Suppression by thimerosal of ex-vivo CD4+ T cell response to influenza vaccine and induction of apoptosis in primary memory T cells

PLoS One. 2014 Apr 1;9(4):e92705. doi: 10.1371/journal.pone.0092705. eCollection 2014.


Thimerosal is a preservative used widely in vaccine formulations to prevent bacterial and fungal contamination in multidose vials of vaccine. Thimerosal was included in the multidose non-adjuvanted pandemic 2009 H1N1 vaccine Panenza. In the context of the analysis of the ex-vivo T cell responses directed against influenza vaccine, we discovered the in vitro toxicity Panenza, due to its content in thimerosal. Because thimerosal may skew the immune response to vaccines, we investigated in detail the ex-vivo effects of thimerosal on the fate and functions of T cells in response to TCR ligation. We report that ex-vivo exposure of quiescent or TCR-activated primary human T cells to thimerosal induced a dose-dependent apoptotic cell death associated with depolarization of mitochondrial membrane, generation of reactive oxygen species, cytochrome c release from the mitochondria and caspase-3 activation. Moreover, exposure to non-toxic concentrations of thimerosal induced cell cycle arrest in G0/G1 phase of TCR-activated T cells, and inhibition of the release of proinflammatory cytokines such as IFN gamma, IL-1 beta, TNF alpha, IL-2, as well as the chemokine MCP1. No shift towards Th2 or Th17 cells was detected. Overall these results underline the proapoptotic effect of thimerosal on primary human lymphocytes at concentrations 100 times less to those contained in the multidose vaccine, and they reveal the inhibitory effect of this preservative on T-cell proliferation and functions at nanomolar concentrations.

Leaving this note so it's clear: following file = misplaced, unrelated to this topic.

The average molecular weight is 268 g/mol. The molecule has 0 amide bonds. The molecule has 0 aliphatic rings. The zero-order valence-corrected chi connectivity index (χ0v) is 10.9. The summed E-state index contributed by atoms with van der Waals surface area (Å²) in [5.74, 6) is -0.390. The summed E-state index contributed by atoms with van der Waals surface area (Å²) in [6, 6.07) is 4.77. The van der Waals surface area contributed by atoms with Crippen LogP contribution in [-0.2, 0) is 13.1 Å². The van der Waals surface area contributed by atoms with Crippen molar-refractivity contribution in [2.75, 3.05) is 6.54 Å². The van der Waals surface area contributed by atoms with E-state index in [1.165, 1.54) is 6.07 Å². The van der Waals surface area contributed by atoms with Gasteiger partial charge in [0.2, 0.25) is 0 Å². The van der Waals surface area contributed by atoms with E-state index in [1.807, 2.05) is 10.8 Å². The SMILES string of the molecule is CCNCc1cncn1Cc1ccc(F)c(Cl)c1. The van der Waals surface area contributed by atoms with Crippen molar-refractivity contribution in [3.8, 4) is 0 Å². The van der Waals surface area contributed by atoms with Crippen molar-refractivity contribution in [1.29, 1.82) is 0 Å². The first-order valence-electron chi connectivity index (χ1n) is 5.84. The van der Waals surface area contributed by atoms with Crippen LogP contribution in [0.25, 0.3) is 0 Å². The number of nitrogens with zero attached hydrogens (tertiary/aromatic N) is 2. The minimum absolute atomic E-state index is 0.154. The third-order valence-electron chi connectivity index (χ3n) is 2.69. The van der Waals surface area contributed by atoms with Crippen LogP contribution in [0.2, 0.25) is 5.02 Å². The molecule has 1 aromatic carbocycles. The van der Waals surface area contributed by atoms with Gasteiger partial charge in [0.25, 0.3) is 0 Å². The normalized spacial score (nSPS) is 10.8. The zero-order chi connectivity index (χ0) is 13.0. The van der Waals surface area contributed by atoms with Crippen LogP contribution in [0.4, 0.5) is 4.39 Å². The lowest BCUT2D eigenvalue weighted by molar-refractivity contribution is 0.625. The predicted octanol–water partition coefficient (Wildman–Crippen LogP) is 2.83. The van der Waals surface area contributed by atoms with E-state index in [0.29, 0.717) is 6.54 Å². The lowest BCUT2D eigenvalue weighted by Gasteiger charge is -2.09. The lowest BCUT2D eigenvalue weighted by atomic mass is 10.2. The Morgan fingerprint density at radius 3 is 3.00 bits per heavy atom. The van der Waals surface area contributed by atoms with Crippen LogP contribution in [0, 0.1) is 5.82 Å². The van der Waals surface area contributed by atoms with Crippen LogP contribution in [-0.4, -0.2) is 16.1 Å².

Publication types

  • Research Support, Non-U.S. Gov't

MeSH terms

  • Adult
  • Apoptosis / drug effects*
  • CD4-Positive T-Lymphocytes / immunology*
  • Caspase 3 / metabolism
  • Cell Cycle Checkpoints / drug effects
  • Cell Proliferation / drug effects
  • Cells, Cultured
  • Chemokines / metabolism
  • Cytochromes c / metabolism
  • Dose-Response Relationship, Immunologic
  • Enzyme Activation / drug effects
  • Humans
  • Immunologic Memory / drug effects*
  • Influenza A Virus, H1N1 Subtype / drug effects
  • Influenza A Virus, H1N1 Subtype / immunology
  • Influenza Vaccines / immunology*
  • Lymphocyte Activation / drug effects
  • Membrane Potential, Mitochondrial / drug effects
  • Mitochondrial Membrane Transport Proteins / drug effects
  • Mitochondrial Membrane Transport Proteins / metabolism
  • Mitochondrial Permeability Transition Pore
  • Reactive Oxygen Species / metabolism
  • Receptors, Antigen, T-Cell / metabolism
  • Thimerosal / toxicity*


  • Chemokines
  • Influenza Vaccines
  • Mitochondrial Membrane Transport Proteins
  • Mitochondrial Permeability Transition Pore
  • Reactive Oxygen Species
  • Receptors, Antigen, T-Cell
  • panenza vaccine
  • Thimerosal
  • Cytochromes c
  • Caspase 3

Grant support

This work was supported by grants from the French Ministry of Health (Programme Hospitalier de Recherche Clinique (PHRC) National), ANRT (Agence Nationale de la Recherche et de la Technologie) and Institut Pasteur. Crossject Company and ANRT provided the academic research/private research partnership to fund a CIFRE PhD fellowship to Emily Loison. The funders had no role in study design, data collection and analysis, decision to publish, or preparation of the manuscript.